MRS. MARY CHURCH TERRELL
(One of Our Foremast Scholars, Thinkers, Orators)
Here is a woman richly endowed by nature for a great work to which she
has grandly devoted all her endowments. Either as orator or debater she has
few equals, yet her success was achieved by incessant labor in a most unobstrusive
After graduating from Oberlin College she taught at the Wilberforce Uni-
versity ami was teacher of languages in the Washington Colored High School.
Then she spent several years abroad, perfecting1 herself in German, French and
Italian, and on her return was offered a position on the faculty of Oberlin Col-
At this time, however, she married Robert H. Terrell, a graduate of Har-
vard, then Chief of a Division in the Treasury Department, and later one of the
Federal judges of the District of Columbia.
Thereafter, Mrs. Terrell devoted her highly developed faculties to the cause
of education, serving on the Board of Trustees of the Public Schools and on the
Board of Education. Mrs. Terrell was the first colored woman to serve on a
Board of Education in this country and was re-appointed again and again until
she served eleven years—longer than the service of any person, white or colored,
on the Board of Education in our National Capital.
Mrs. Terrell was the only one of the American delegates to the International
Congress of Women in Berlin some years ago who addressed the convention in
German. She followed it by an address in French. It carried the audience liter-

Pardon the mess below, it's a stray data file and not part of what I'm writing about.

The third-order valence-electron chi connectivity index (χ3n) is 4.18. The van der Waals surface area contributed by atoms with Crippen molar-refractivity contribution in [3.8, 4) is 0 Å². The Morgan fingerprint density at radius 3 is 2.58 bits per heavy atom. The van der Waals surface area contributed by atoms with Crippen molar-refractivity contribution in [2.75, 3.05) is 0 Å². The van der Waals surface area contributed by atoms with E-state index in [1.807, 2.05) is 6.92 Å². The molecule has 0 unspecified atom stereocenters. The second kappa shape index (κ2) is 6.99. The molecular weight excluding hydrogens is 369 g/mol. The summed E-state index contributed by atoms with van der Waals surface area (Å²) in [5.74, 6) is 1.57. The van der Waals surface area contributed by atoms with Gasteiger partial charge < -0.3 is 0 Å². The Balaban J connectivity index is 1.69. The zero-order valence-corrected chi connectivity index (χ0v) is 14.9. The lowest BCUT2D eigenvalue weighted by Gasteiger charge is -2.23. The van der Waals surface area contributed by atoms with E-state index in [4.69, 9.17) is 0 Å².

ally by storm, ami she was recalled three times.
Mrs. Terrell has received glowing tributes from editors and authors, far
too numerous to mention. From the dean of Harvard, after an address before
Radcliffe College students, she was described as having a good presence, an agree-
able and refined voice, an excellent command of language, a manner neither too
diffident nor self-assured, and a touch of that eloquence which seems to go with
even the least infusion of African blood. From the president of the Christian
Association of Wellesley College after an address made there, Mrs. Terrell re-
ceived a communication praising her in the highest words possible as a result of
the wide discussion her subject had created among the girls in the college.
Hardly enough can be said of Mrs. Terrell's excellence and superiority. She
speaks without notes; she stands self-possessed, master of any situation; she ap-
peals to eye, ear and heart alike in satisfying and convincing manner; she exhibits
burning eloquences, tempered by a broad education.
The above facts concerning Mrs. Terrell were taken from the Eastern Lyceum
Bureau, an exclusive publication—Boston.